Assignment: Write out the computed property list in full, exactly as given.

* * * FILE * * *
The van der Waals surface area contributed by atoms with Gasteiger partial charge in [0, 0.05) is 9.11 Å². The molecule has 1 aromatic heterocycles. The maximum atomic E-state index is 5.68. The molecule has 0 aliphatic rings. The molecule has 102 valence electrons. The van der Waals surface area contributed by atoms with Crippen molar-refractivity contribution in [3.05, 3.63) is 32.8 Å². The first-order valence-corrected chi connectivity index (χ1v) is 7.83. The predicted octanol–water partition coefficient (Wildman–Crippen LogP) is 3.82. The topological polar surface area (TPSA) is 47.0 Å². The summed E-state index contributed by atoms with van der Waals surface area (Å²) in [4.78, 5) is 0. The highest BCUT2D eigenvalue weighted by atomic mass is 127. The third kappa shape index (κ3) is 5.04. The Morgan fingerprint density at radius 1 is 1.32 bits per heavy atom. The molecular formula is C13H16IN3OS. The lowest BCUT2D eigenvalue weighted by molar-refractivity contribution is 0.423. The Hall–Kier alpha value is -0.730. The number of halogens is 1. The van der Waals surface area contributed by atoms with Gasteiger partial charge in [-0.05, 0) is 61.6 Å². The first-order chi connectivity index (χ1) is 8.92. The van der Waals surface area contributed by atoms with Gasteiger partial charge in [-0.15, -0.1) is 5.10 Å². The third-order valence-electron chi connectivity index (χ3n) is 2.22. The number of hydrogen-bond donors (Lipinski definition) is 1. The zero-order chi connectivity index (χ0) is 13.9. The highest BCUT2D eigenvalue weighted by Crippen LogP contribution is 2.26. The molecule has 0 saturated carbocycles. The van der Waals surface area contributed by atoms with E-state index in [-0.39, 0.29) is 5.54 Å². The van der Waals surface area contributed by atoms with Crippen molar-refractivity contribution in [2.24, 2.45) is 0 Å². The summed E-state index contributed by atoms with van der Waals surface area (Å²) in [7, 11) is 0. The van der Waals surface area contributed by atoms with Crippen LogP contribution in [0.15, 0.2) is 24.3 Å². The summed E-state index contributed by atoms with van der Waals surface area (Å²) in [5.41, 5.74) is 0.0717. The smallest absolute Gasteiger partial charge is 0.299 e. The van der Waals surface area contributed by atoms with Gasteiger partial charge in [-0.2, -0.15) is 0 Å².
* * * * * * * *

The van der Waals surface area contributed by atoms with Gasteiger partial charge in [0, 0.05) is 9.11 Å². The molecule has 1 aromatic heterocycles. The maximum atomic E-state index is 5.68. The molecule has 0 aliphatic rings. The molecule has 102 valence electrons. The van der Waals surface area contributed by atoms with Crippen molar-refractivity contribution in [3.05, 3.63) is 32.8 Å². The first-order valence-corrected chi connectivity index (χ1v) is 7.83. The predicted octanol–water partition coefficient (Wildman–Crippen LogP) is 3.82. The topological polar surface area (TPSA) is 47.0 Å². The summed E-state index contributed by atoms with van der Waals surface area (Å²) in [4.78, 5) is 0. The highest BCUT2D eigenvalue weighted by atomic mass is 127. The third kappa shape index (κ3) is 5.04. The Morgan fingerprint density at radius 1 is 1.32 bits per heavy atom. The molecular formula is C13H16IN3OS. The lowest BCUT2D eigenvalue weighted by molar-refractivity contribution is 0.423. The Hall–Kier alpha value is -0.730. The number of halogens is 1. The van der Waals surface area contributed by atoms with Gasteiger partial charge in [-0.05, 0) is 61.6 Å². The first-order chi connectivity index (χ1) is 8.92. The van der Waals surface area contributed by atoms with Gasteiger partial charge in [-0.15, -0.1) is 5.10 Å². The third-order valence-electron chi connectivity index (χ3n) is 2.22. The number of hydrogen-bond donors (Lipinski definition) is 1. The zero-order chi connectivity index (χ0) is 13.9. The highest BCUT2D eigenvalue weighted by Crippen LogP contribution is 2.26. The molecule has 0 saturated carbocycles. The van der Waals surface area contributed by atoms with E-state index in [-0.39, 0.29) is 5.54 Å². The van der Waals surface area contributed by atoms with Crippen molar-refractivity contribution in [2.24, 2.45) is 0 Å². The summed E-state index contributed by atoms with van der Waals surface area (Å²) in [7, 11) is 0. The van der Waals surface area contributed by atoms with Crippen LogP contribution in [0.15, 0.2) is 24.3 Å². The summed E-state index contributed by atoms with van der Waals surface area (Å²) in [5.41, 5.74) is 0.0717. The smallest absolute Gasteiger partial charge is 0.299 e. The van der Waals surface area contributed by atoms with Gasteiger partial charge in [-0.2, -0.15) is 0 Å².